but they can't have freedom... really. At least one of them has to become a full time royal...and I doubt if Charles could have ever felt a few years ago that harry could have "freedom" in the sense of being able to choose his own job and where he'd live and so on. It was expected that he would do a stint in the army, he could have I think stayed in hte army longer if he had wanted.. but in the end he had to start doing royal duties. OK in the end, Harry didn't want to do that, and they let him go.. but only probably after a lot of stress and argument.. because it is leaving the RF short of a vital worker... and its opened up a lot of areas of concern now that Harry has gone to the US, is married to a woman who wants to lead a "Hollywood star" kind of life and has vaguely political ambitions to boot. It is bound to provoke contorversy...Its possible IMO that Harry was rather spoiled, and though that the fact that Charles was an indulgent father meant that he could basically do what he wanted, take on a royal role, then decide he only wanted to do it part time then decide to jettison it completely...
I think that Charles was too soft with both of them and they were both rather Hooray Henryish brats as young men.. but William got involved with Kate and had the steadying influence of being in a long term relationship with a woman who had a stable family and who welcomed him into it.. and that helped him to gradually come to terms with the fact that he might have a few years of doing what he liked but eventually he would have to settle down to working as a royal...
  #136  
Old 10-06-2020, 05:51 AM
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Whether it be a royal family or a pauper's family, there is never an obligation for a child to grow up and fit into the mold that the parents want him to fit into. Both William and Harry very possibly could have walked away from their royal roles and there would be nothing to stop them. Legally that is. There's *no* law states that a child *must* fall into their royal roles for the rest of their lives. David abdicated because that is what he wanted to do. The monarchy continued. Harry has walked away. The monarchy will continue.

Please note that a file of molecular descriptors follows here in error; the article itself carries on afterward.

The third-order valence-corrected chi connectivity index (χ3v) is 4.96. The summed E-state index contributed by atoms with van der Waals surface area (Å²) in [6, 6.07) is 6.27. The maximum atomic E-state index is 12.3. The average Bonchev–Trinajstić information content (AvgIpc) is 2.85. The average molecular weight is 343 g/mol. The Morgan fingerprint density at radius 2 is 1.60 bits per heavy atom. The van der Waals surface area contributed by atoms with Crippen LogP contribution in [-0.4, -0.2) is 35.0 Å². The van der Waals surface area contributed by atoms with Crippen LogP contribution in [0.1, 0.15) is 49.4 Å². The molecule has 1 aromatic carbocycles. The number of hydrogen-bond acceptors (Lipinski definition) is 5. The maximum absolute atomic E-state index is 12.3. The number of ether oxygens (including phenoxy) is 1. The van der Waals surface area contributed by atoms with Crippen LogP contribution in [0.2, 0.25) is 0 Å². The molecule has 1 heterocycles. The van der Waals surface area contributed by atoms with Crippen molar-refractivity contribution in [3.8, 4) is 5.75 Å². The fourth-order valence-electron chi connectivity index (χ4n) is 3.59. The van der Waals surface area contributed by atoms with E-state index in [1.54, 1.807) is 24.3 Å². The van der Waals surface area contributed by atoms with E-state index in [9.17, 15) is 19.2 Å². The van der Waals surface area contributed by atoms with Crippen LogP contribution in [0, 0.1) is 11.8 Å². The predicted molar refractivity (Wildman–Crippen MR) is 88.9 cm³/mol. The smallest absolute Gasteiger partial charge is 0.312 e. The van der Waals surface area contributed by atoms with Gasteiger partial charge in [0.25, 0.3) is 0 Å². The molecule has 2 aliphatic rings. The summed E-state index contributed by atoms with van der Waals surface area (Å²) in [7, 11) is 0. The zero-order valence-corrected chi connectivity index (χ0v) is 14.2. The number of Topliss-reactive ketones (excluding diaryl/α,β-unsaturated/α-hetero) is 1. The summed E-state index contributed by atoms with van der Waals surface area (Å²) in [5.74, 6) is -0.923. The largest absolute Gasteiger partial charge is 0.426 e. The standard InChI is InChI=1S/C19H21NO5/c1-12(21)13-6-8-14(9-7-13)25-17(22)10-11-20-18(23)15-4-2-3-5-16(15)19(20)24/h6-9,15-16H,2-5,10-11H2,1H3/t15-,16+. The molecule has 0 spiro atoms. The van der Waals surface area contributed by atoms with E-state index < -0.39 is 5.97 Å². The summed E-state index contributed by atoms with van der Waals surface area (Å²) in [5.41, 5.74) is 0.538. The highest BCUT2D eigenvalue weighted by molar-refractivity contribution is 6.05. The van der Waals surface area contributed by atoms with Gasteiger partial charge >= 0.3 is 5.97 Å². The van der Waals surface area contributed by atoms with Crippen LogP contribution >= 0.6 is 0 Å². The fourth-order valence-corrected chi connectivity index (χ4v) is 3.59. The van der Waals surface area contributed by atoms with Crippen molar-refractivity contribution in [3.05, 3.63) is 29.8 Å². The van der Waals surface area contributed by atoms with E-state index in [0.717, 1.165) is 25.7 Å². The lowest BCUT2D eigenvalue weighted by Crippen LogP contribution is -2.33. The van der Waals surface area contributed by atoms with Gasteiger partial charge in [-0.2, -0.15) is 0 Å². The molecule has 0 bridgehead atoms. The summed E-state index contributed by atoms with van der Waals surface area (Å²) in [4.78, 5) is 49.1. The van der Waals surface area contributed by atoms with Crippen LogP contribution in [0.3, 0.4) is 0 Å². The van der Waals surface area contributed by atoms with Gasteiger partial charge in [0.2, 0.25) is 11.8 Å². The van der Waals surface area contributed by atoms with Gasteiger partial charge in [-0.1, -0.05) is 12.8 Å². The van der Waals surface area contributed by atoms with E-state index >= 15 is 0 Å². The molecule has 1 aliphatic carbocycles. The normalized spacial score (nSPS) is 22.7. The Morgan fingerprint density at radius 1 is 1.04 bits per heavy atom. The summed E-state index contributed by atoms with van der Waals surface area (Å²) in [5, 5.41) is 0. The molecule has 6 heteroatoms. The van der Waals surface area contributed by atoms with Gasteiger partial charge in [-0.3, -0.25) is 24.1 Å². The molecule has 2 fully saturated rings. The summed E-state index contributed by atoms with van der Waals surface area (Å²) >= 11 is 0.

A lot of people see Harry's defection from his royal life as a disappointment and a "let down" of the family and refusal to do his "duty". I see it as feeling strongly enough to want to cut the puppet strings and go and live how he felt would be best for his family. I don't think there's one person here that could honestly say they'd live their lives the way other people decided they should live it. I certainly wouldn't. That's for sure!
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  #137  
Old 10-06-2020, 05:55 AM
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Originally Posted by Osipi View Post
Whether it be a royal family or a pauper's family, there is never an obligation for a child to grow up and fit into the mold that the parents want him to fit into. Both William and Harry very possibly could have walked away from their royal roles and there would be nothing to stop them. Legally that is. There's *no* law states that a child *must* fall into their royal roles for the rest of their lives. David abdicated because that is what he wanted to do. The monarchy continued. Harry has walked away. The monarchy will continue.